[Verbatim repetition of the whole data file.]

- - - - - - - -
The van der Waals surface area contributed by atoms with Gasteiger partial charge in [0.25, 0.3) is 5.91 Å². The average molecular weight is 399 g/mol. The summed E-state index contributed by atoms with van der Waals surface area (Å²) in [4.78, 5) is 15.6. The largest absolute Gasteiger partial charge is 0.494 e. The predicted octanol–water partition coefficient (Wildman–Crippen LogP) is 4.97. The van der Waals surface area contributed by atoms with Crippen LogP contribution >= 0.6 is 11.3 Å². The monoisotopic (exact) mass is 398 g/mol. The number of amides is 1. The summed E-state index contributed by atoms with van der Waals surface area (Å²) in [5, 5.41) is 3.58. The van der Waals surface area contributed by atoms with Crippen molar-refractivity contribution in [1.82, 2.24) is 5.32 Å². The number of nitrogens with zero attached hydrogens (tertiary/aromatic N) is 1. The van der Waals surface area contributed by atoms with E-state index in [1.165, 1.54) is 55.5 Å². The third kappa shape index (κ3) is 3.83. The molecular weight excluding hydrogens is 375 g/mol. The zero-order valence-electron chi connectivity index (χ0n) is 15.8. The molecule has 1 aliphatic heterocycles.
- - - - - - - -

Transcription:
The van der Waals surface area contributed by atoms with Gasteiger partial charge in [0.25, 0.3) is 5.91 Å². The average molecular weight is 399 g/mol. The summed E-state index contributed by atoms with van der Waals surface area (Å²) in [4.78, 5) is 15.6. The largest absolute Gasteiger partial charge is 0.494 e. The predicted octanol–water partition coefficient (Wildman–Crippen LogP) is 4.97. The van der Waals surface area contributed by atoms with Crippen LogP contribution >= 0.6 is 11.3 Å². The monoisotopic (exact) mass is 398 g/mol. The number of amides is 1. The summed E-state index contributed by atoms with van der Waals surface area (Å²) in [5, 5.41) is 3.58. The van der Waals surface area contributed by atoms with Crippen molar-refractivity contribution in [1.82, 2.24) is 5.32 Å². The number of nitrogens with zero attached hydrogens (tertiary/aromatic N) is 1. The van der Waals surface area contributed by atoms with E-state index in [1.165, 1.54) is 55.5 Å². The third kappa shape index (κ3) is 3.83. The molecular weight excluding hydrogens is 375 g/mol. The zero-order valence-electron chi connectivity index (χ0n) is 15.8. The molecule has 1 aliphatic heterocycles.